This development, this human self-fulfillment substantiated by both material and spiritual progress in and with the community of man, is not without dangers. As the PP declares: “Every kind of progress is a two-edged sword. It is necessary if man is to grow as a human being; yet it can also enslave him, if he comes to regard it as the supreme good and cannot look beyond it” (PP, 19). It immediately leads our attention to the “growth” and “acquisition” obsessions of capitalism, of free market, of neo-liberal economic attitude. The PP warns of this exclusive pursuit of material possessions as an “obvious form of stultified moral development” and called for a new humanism that will enable man to pursue “higher values of love and friendship, of prayer and contemplation” (PP, 20). In this sense, development as articulated in the PP is not exclusively material but also, and more importantly, a pursuit of self-fulfillment outside the purely economic discourses. This is more evident when PP tried to answer the question of “What are less than human conditions?” It differentiated between material poverty, those who lack the bare necessities of life, and moral poverty, the latter being felt by those “who are crushed under the weight of their own self-love [and] oppressive political structures” (PP, 21).
Among the discourses on development, it is vey rare to talk of this moral poverty. This moral poverty is both individual and communal. We see this happening in everyday news, of gunmen indiscriminately shooting at school children, violence brought by religious fundamentalists, politically motivated murders and of widespread corruption in governments. Something in the human “soul” has died and individual interests, avarice and the cult of money, have overtaken the higher values of morality.
The PP speaks of development in terms of prioritizing what is morally good with great emphasis on people’s dignity, the common good and the desire for peace. PP stressed that the human community must acknowledge our moral roots before the pursuit of material goods, and that severing the national life with the moral life only jeopardizes the nation. Or to put it differently, when a tree is severed from its roots, the tree will die. Will Durant succinctly puts it: “A great civilization is not conquered from without until it has destroyed itself from within.”
In this sense, the PP advises that any nation that equates development with the sole acquisition of material goods and the downgrading of the moral life of its people in favor of the former is on a suicidal track. A nation that puts money over family, convenience over the life of a baby, feelings over covenantal commitment, or consumption over thrift, reveals its moral bankruptcy and is destined to a slow death. A balanced progress is required (PP, 29).
PP section 6 entitled “Development, the New Name for Peace,” is a promise that needs to be re-examined in the light of current world affairs. The PP suggests that “extreme disparity between nations in economic, social and educational levels provokes jealousy and discord, often putting peace in jeopardy” yet we also see nations, and even small communities already at war because of development aggressions. This is where the PP seems to mis-align itself from the rest of the document because it has already suggested that free trade concept is inadequate (PP, 58) and unbridled liberalism results in the “international imperialism of money” (PP, 26). The current situation, especially in the Philippines is that because of this present economic systems, transnational companies, in the name of development, has been encroaching in communities with the latent dangers of conflicts erupting or exacerbating presenting conflicts between tribes, the community vs. government forces who are pushing for the government’s version of “development”, and the community versus other groups advocating their own development discourses.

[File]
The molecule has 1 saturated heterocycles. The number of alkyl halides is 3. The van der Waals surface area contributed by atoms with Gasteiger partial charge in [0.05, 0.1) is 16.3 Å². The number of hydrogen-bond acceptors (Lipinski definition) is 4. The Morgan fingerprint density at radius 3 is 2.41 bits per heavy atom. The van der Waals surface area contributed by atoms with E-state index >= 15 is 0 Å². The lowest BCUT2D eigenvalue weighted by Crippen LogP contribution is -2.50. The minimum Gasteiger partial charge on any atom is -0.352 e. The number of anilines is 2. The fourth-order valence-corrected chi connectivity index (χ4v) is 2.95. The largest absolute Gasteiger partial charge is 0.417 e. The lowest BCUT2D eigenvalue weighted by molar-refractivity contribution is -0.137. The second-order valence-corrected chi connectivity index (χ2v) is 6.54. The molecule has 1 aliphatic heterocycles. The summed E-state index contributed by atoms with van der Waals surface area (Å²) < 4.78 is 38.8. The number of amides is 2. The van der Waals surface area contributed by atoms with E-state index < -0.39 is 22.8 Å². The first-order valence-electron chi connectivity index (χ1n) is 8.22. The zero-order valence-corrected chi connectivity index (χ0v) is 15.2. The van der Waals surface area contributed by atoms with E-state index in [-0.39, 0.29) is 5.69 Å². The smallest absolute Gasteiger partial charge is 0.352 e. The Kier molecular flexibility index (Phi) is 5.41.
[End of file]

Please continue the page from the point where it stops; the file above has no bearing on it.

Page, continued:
What then does the “developmentspeak” of Populorum Progressio mean to the present context of Mindanao? For instance, in the proposed Bangsamoro, a political entity of majority Muslim populace, how is the message of the Catholic PP being appropriated? In its call for economic growth based on human realities, how is it translated to the reality of the lumad who must work within his or her own worldview of “pag-lambo“? How can the message of the PP be appropriated by the landowner, or the worker within the contexts of social injustices in Mindanao, in which some landowners have forcefully grabbed the land from indigenous communities, and in which present workers, the traditional owners have no right to their land? How can Mindanawons turn away from the dictatorship of economics, strongly opposed by the PP, when present development framework plans are based on the concept of free trade and neoliberalism?
The Populorum Progressio, as a papal encyclical, is not a development plan for the world, neither is it infallible, rather it acts as the moral compass of the Catholic population, at the least, but intended to be universal for all humanity. It is the Jiminy Cricket of development workers, policy makers, and individuals, and as of yet, is still the developmentspeak of bishops, priests and their lay partners in the Church’s active “development works”.
 Sources for this information include The Official Directory (OCD), the Vatican’s Annuarium Statisticum Ecclesiae (ASE) and other Center for Applied Research in Apostolate research and database.